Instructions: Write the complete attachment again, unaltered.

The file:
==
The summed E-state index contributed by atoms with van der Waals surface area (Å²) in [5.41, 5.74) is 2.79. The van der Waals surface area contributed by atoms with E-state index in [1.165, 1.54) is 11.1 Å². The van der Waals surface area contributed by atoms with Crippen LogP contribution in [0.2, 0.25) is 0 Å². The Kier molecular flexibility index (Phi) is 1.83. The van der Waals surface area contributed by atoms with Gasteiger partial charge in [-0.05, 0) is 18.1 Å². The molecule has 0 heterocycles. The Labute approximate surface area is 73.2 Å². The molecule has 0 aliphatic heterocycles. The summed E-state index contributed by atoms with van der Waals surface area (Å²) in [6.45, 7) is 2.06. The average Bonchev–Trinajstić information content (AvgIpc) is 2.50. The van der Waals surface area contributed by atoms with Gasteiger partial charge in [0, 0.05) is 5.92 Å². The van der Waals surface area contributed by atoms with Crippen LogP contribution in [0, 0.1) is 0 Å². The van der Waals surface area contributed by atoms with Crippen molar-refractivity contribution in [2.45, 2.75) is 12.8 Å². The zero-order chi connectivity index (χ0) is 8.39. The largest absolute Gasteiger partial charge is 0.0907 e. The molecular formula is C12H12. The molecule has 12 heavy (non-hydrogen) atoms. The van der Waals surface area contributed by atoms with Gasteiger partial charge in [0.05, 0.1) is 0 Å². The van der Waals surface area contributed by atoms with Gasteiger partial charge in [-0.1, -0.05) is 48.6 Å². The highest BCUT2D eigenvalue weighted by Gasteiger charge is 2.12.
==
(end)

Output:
The summed E-state index contributed by atoms with van der Waals surface area (Å²) in [5.41, 5.74) is 2.79. The van der Waals surface area contributed by atoms with E-state index in [1.165, 1.54) is 11.1 Å². The van der Waals surface area contributed by atoms with Crippen LogP contribution in [0.2, 0.25) is 0 Å². The Kier molecular flexibility index (Phi) is 1.83. The van der Waals surface area contributed by atoms with Gasteiger partial charge in [-0.05, 0) is 18.1 Å². The molecule has 0 heterocycles. The Labute approximate surface area is 73.2 Å². The molecule has 0 aliphatic heterocycles. The summed E-state index contributed by atoms with van der Waals surface area (Å²) in [6.45, 7) is 2.06. The average Bonchev–Trinajstić information content (AvgIpc) is 2.50. The van der Waals surface area contributed by atoms with Gasteiger partial charge in [0, 0.05) is 5.92 Å². The van der Waals surface area contributed by atoms with Crippen LogP contribution in [0, 0.1) is 0 Å². The van der Waals surface area contributed by atoms with Crippen molar-refractivity contribution in [2.45, 2.75) is 12.8 Å². The zero-order chi connectivity index (χ0) is 8.39. The largest absolute Gasteiger partial charge is 0.0907 e. The molecular formula is C12H12. The molecule has 12 heavy (non-hydrogen) atoms. The van der Waals surface area contributed by atoms with Gasteiger partial charge in [0.05, 0.1) is 0 Å². The van der Waals surface area contributed by atoms with Gasteiger partial charge in [-0.1, -0.05) is 48.6 Å². The highest BCUT2D eigenvalue weighted by Gasteiger charge is 2.12.